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Performance and energy effects on task-based parallelized applications

User-directed versus manual vectorization


Heterogeneity, parallelization and vectorization are key techniques to improve the performance and energy efficiency of modern computing systems. However, programming and maintaining code for these architectures poses a huge challenge due to the ever-increasing architecture complexity. Task-based environments hide most of this complexity, improving scalability and usage of the available resources. In these environments, while there has been a lot of effort to ease parallelization and improve the usage of heterogeneous resources, vectorization has been considered a secondary objective. Furthermore, there has been a swift and unstoppable burst of vector architectures at all market segments, from embedded to HPC. Vectorization can no longer be ignored, but manual vectorization is tedious, error-prone and not practical for the average programmer. This work evaluates the feasibility of user-directed vectorization in task-based applications. Our evaluation is based on the OmpSs programming model, extended to support user-directed vectorization for different SIMD architectures (i.e., SSE, AVX2, AVX512). Results show that user-directed codes achieve manually optimized code performance and energy efficiency with minimal code modifications, favoring portability across different SIMD architectures.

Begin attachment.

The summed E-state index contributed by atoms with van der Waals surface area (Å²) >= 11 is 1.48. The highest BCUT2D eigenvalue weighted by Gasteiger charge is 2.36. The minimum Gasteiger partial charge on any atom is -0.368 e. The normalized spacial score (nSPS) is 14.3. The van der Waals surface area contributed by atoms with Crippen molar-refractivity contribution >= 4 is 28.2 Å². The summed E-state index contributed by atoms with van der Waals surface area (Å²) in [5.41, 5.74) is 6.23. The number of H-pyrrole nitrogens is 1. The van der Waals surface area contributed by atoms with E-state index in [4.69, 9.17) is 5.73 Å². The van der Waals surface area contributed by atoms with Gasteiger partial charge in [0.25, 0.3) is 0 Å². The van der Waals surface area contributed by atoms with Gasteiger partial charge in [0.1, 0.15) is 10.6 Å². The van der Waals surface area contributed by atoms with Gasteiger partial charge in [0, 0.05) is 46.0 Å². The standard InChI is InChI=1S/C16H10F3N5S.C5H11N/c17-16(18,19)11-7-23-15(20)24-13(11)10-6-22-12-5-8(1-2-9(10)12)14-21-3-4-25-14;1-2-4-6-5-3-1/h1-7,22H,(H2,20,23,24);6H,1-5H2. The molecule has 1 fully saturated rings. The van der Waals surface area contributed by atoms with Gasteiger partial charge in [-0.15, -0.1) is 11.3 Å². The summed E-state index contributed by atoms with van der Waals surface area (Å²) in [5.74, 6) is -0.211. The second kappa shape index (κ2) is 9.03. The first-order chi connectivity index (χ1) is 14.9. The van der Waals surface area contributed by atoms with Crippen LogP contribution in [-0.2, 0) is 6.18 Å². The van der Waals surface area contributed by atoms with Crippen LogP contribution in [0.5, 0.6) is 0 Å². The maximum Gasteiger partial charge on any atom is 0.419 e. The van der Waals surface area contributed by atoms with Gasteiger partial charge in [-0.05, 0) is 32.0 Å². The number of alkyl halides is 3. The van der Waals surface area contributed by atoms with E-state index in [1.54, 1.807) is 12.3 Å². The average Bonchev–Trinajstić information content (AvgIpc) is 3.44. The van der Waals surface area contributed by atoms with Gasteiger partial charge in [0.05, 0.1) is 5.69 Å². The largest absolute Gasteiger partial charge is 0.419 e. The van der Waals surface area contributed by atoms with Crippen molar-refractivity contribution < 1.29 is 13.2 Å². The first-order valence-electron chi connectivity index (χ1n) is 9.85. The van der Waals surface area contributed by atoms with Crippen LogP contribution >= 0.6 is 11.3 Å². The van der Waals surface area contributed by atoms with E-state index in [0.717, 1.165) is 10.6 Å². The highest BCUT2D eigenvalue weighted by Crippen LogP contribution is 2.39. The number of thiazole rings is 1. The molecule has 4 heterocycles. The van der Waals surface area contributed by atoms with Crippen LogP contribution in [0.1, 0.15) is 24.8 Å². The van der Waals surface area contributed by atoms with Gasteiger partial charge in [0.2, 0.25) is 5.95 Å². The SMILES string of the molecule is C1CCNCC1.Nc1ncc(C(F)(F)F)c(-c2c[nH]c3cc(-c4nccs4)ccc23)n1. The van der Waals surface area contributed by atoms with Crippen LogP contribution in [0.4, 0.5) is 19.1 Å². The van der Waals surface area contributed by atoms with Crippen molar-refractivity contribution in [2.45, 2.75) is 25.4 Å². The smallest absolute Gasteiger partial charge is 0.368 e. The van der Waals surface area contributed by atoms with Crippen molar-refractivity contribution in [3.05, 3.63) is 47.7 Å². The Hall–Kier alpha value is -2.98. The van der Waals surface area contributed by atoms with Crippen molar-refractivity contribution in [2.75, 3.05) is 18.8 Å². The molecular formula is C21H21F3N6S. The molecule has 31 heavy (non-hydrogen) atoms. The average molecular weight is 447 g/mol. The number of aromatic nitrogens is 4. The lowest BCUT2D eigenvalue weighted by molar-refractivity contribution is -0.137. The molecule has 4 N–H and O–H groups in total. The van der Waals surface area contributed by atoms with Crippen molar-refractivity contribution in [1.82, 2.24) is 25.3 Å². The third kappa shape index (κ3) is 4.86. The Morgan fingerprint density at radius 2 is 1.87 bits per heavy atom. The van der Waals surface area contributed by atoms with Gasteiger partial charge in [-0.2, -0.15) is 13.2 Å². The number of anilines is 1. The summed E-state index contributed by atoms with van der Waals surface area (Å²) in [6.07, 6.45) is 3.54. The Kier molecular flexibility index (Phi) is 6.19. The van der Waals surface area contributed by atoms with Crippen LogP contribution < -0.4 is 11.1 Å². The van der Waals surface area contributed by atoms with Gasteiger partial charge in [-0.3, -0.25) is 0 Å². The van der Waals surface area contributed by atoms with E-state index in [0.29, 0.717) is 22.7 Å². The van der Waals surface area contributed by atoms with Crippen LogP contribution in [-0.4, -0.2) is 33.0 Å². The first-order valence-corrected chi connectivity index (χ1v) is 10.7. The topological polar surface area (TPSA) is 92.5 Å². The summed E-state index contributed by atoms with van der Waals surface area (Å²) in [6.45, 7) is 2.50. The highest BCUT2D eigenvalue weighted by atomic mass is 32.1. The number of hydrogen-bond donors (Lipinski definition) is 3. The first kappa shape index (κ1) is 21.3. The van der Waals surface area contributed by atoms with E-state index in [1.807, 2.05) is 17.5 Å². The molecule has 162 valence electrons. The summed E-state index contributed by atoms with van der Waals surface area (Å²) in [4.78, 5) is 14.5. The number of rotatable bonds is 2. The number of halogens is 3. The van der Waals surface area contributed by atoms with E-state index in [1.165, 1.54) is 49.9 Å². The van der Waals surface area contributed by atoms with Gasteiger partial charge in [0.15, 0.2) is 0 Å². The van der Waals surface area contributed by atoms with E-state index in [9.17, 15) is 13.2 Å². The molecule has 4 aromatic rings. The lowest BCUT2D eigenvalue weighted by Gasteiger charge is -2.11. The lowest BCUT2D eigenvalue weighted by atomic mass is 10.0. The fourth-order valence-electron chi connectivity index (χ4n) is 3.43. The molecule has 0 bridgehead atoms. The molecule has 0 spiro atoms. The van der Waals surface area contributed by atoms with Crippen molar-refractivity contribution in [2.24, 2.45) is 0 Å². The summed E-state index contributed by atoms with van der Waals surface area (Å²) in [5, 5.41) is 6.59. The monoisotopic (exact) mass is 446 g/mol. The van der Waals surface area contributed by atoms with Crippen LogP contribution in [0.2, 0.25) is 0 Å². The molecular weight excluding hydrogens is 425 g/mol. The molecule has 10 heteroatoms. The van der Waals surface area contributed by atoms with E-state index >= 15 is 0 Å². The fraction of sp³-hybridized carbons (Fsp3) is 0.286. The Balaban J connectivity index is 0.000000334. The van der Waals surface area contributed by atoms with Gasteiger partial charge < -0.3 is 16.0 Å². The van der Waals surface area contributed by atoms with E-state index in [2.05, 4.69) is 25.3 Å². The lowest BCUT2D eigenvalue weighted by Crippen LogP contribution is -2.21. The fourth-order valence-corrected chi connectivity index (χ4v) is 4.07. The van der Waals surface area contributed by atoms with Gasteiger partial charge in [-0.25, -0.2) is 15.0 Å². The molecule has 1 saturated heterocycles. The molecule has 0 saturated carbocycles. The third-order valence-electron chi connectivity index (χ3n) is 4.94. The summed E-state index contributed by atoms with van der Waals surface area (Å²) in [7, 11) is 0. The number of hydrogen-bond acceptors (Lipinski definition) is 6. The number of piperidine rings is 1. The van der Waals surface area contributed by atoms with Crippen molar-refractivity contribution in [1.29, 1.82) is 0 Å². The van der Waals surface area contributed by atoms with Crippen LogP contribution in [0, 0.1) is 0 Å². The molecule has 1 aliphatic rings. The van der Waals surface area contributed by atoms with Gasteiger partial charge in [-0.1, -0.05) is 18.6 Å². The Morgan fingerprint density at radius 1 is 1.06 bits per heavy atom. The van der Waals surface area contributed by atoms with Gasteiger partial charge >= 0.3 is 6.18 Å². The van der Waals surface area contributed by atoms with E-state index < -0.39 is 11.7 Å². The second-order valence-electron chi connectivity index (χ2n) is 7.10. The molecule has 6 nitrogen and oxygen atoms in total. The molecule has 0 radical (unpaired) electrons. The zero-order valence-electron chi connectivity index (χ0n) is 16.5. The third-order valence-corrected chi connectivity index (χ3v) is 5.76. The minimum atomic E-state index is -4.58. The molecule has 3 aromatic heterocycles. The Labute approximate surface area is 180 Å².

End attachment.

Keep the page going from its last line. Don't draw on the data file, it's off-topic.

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Correspondence to Helena Caminal.

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This work was done at Barcelona Supercomputing Center (BSC).

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Caminal, H., Caballero, D., Cebrián, J.M. et al. Performance and energy effects on task-based parallelized applications. J Supercomput 74, 2627–2637 (2018).

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  • Data-level parallelism
  • Task-level parallelism
  • Vectorization
  • Energy efficiency